A small, diverse permaculture farm in beautiful SE Minnesota - our dream come true life focused on Local Food, Local Art, Local Music.
Monday, April 4, 2011
Spring Prairie Walk
When Rog and I walk through the prairie we are usually accompanied by an entourage: the two dogs and Orange the cat (plus our 6 turkeys last summer.) The dogs zig and zag ahead and behind, presumably on the trail of rabbits. Orange usually scampers behind us, occasionally detouring to zip up and down a tree. Or to imagine he is a mountain lion prowling on the big rock.
About half of our prairie is actually an ephemeral wetland---early in the spring it is marshy and there are scattered small pools, but by summer they seep into the ground and it is grassy and dry unless we get unusually heavy rains.
The other odd characteristic of our little piece of prairie is that it is scattered with many large rocks and boulders that were left by a glacier. Someday we would love to invite a geologist here to walk the land with us and tell us more about how this land was formed.
Many years ago the land was planted with timothy grass and cows were pastured in it. I cannot imagine how any farming equipment could have navigated through the rocks. When that idea was abandoned, was that when the invasives (buckthorn and wild parsnip) had their opportunity to gain such a strong foothold?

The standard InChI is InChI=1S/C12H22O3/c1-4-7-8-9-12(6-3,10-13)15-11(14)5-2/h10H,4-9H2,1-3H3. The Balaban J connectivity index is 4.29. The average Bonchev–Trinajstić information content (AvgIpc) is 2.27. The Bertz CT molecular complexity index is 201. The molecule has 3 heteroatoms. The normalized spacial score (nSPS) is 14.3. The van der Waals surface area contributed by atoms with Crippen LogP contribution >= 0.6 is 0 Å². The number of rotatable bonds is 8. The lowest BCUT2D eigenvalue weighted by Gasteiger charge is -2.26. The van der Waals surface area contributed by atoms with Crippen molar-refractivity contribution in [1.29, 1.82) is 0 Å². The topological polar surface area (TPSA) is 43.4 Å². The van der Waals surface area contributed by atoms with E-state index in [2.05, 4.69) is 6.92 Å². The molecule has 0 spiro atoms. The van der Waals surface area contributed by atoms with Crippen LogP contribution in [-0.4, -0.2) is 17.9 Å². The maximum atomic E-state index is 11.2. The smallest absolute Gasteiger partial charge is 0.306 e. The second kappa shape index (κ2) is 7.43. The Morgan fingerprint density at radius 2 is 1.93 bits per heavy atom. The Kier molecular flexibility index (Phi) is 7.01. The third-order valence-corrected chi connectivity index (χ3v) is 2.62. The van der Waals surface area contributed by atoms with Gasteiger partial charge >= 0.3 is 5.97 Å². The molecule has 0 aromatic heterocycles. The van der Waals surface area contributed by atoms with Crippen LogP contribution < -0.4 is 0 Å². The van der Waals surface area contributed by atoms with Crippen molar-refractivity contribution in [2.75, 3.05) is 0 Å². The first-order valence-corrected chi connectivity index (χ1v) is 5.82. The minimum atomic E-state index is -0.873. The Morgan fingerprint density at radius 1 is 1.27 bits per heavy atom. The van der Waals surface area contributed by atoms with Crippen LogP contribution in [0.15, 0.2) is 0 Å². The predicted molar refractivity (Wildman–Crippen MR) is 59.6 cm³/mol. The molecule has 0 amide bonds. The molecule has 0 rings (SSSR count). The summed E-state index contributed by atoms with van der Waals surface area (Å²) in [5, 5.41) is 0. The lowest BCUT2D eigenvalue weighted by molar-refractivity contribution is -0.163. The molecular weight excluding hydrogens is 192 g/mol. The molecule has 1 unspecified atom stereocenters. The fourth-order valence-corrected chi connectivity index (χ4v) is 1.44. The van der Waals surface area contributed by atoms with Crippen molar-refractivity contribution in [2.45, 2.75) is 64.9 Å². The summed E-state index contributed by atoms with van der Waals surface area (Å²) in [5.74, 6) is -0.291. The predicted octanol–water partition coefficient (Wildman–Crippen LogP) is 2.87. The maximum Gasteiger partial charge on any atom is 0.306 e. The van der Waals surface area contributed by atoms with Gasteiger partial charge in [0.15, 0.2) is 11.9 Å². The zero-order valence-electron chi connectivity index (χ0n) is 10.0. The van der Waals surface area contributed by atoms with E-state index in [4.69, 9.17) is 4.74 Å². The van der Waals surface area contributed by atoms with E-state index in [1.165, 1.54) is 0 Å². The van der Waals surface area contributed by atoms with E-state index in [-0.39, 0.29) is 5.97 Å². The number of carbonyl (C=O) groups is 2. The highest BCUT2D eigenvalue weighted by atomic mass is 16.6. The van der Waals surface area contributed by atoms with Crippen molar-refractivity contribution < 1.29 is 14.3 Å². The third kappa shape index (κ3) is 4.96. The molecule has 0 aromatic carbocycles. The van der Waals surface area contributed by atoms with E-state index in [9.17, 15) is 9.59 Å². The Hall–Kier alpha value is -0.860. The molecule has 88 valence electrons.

We came upon a couple of curiosities during our walk. First, an area where the surface of the ground was riddled with a maze of winding, tunnel-like paths. Were they created by mice or voles beneath the snow last winter?
In another area overgrown with sumac there were dozens of mounds of freshly dug dirt at the base of the sumac bushes. Gophers? Moles? Why in the stand of sumacs?
A self-portrait taken at arms-length on our walk. My spring plumage is quite red!
In September 2008, we dived into our dream of creating a small, sustainable farm. Neither of us has previous farming experience, but we have enthusiasm and many ideas for this little 10-acre farmstead.